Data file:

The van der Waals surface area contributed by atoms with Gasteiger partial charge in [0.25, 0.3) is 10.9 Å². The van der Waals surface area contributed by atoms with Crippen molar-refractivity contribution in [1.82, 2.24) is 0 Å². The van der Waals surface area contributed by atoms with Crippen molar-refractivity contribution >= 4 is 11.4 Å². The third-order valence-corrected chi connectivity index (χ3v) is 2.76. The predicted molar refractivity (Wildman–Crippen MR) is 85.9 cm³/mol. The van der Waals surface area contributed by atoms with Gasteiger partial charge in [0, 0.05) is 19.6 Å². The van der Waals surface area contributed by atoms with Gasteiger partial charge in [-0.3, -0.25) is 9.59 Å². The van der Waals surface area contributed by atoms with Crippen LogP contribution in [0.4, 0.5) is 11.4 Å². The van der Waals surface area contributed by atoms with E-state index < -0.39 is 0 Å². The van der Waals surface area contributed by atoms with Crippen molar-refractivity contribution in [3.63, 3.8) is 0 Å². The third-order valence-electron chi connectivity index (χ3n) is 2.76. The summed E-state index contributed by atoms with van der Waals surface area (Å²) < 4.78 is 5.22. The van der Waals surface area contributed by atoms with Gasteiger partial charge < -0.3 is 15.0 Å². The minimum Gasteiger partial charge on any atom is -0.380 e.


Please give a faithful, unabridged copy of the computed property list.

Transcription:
The van der Waals surface area contributed by atoms with Gasteiger partial charge in [0.25, 0.3) is 10.9 Å². The van der Waals surface area contributed by atoms with Crippen molar-refractivity contribution in [1.82, 2.24) is 0 Å². The van der Waals surface area contributed by atoms with Crippen molar-refractivity contribution >= 4 is 11.4 Å². The third-order valence-corrected chi connectivity index (χ3v) is 2.76. The predicted molar refractivity (Wildman–Crippen MR) is 85.9 cm³/mol. The van der Waals surface area contributed by atoms with Gasteiger partial charge in [0, 0.05) is 19.6 Å². The van der Waals surface area contributed by atoms with Gasteiger partial charge in [-0.3, -0.25) is 9.59 Å². The van der Waals surface area contributed by atoms with Crippen LogP contribution in [0.4, 0.5) is 11.4 Å². The van der Waals surface area contributed by atoms with E-state index < -0.39 is 0 Å². The van der Waals surface area contributed by atoms with Crippen molar-refractivity contribution in [3.63, 3.8) is 0 Å². The third-order valence-electron chi connectivity index (χ3n) is 2.76. The summed E-state index contributed by atoms with van der Waals surface area (Å²) < 4.78 is 5.22. The van der Waals surface area contributed by atoms with Gasteiger partial charge < -0.3 is 15.0 Å². The minimum Gasteiger partial charge on any atom is -0.380 e.